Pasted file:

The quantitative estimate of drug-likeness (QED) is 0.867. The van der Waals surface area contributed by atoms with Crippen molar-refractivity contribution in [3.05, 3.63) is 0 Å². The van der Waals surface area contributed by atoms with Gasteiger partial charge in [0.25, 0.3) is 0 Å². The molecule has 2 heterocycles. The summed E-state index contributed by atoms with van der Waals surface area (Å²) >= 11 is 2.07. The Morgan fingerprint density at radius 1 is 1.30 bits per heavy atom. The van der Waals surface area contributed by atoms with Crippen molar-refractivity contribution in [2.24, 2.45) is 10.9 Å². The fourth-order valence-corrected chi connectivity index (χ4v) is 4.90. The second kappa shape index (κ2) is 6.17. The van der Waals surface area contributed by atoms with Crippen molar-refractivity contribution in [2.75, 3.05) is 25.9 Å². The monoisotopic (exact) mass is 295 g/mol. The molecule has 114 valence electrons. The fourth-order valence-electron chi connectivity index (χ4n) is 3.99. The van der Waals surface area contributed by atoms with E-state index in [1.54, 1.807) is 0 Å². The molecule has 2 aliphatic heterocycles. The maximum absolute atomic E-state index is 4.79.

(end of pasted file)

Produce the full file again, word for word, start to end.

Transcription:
The quantitative estimate of drug-likeness (QED) is 0.867. The van der Waals surface area contributed by atoms with Crippen molar-refractivity contribution in [3.05, 3.63) is 0 Å². The van der Waals surface area contributed by atoms with Gasteiger partial charge in [0.25, 0.3) is 0 Å². The molecule has 2 heterocycles. The summed E-state index contributed by atoms with van der Waals surface area (Å²) >= 11 is 2.07. The Morgan fingerprint density at radius 1 is 1.30 bits per heavy atom. The van der Waals surface area contributed by atoms with Crippen molar-refractivity contribution in [2.24, 2.45) is 10.9 Å². The fourth-order valence-corrected chi connectivity index (χ4v) is 4.90. The second kappa shape index (κ2) is 6.17. The van der Waals surface area contributed by atoms with Crippen molar-refractivity contribution in [2.75, 3.05) is 25.9 Å². The monoisotopic (exact) mass is 295 g/mol. The molecule has 114 valence electrons. The fourth-order valence-electron chi connectivity index (χ4n) is 3.99. The van der Waals surface area contributed by atoms with E-state index in [1.54, 1.807) is 0 Å². The molecule has 2 aliphatic heterocycles. The maximum absolute atomic E-state index is 4.79.